William Shield McFeely (born September 25, 1930) is an American historian. He retired as the Abraham Baldwin Professor of the Humanities emeritus at the University of Georgia in 1997, and has been affiliated with Harvard University since 2006.
McFeely received his B.A. from Amherst College in 1952, and Ph.D. in American Studies from Yale University in 1966. He studied there with, among others, C. Vann Woodward, whose book The Strange Career of Jim Crow was a staple of the Civil Rights Movement. Like Woodward, he sought to employ history in the service of civil rights. His dissertation, later the 1968 book Yankee Stepfather, explored the ill-fated Freedmen's Bureau which was created to help ex-slaves after the Civil War. While at Yale, during the tumultuous years of the American Civil Rights Movement and Black Power movements, he was instrumental in creating the African-American studies program at a time when such programs were still controversial.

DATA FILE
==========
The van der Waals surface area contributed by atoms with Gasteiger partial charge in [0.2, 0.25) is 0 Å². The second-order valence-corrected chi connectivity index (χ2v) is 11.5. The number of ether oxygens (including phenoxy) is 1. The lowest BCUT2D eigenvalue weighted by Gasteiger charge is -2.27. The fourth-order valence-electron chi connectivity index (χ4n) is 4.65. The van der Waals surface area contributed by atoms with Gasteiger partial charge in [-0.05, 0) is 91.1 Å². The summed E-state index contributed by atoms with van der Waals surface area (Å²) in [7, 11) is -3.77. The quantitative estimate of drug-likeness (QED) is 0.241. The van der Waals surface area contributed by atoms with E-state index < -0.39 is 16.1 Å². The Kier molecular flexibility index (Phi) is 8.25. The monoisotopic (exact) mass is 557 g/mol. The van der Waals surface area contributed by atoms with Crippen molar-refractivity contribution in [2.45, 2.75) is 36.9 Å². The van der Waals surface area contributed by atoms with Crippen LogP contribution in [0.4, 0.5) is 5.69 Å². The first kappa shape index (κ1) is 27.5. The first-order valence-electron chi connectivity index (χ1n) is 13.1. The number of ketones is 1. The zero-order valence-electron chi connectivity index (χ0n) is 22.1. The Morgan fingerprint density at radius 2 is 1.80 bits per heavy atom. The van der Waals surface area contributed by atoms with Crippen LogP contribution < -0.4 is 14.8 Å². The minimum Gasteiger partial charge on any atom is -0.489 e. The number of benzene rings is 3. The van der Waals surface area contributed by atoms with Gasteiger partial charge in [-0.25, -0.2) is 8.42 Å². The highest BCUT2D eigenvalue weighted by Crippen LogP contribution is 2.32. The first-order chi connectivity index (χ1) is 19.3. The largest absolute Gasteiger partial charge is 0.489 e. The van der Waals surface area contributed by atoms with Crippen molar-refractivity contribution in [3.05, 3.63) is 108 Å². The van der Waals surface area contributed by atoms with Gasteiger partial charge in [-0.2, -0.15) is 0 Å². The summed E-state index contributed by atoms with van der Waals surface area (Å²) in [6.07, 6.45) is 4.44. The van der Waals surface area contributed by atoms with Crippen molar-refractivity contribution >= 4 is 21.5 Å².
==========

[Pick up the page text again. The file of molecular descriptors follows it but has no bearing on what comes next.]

He taught for 16 years at Mount Holyoke College before joining the University of Georgia in 1986 as the Constance E. Smith Fellow. McFeely won the 1982 Pulitzer Prize for Biography or Autobiography for his 1981 biography of Ulysses S. Grant, which portrayed the general and president in a harsh light. He concluded that Grant "Did not rise above limited talents or inspire others to do so in ways that make his administration a credit to American politics."McFeely retired in 1997. He was a fellow at Harvard's Radcliffe Institute for Advanced Study during the 2006-2007 academic year, where he studied Henry Adams and his wife Clover Adams, and Clarence King and his wife Ada Copeland King. He is a visiting scholar and associate member of Harvard's Afro-American Studies Department and an associate of their Humanities Center.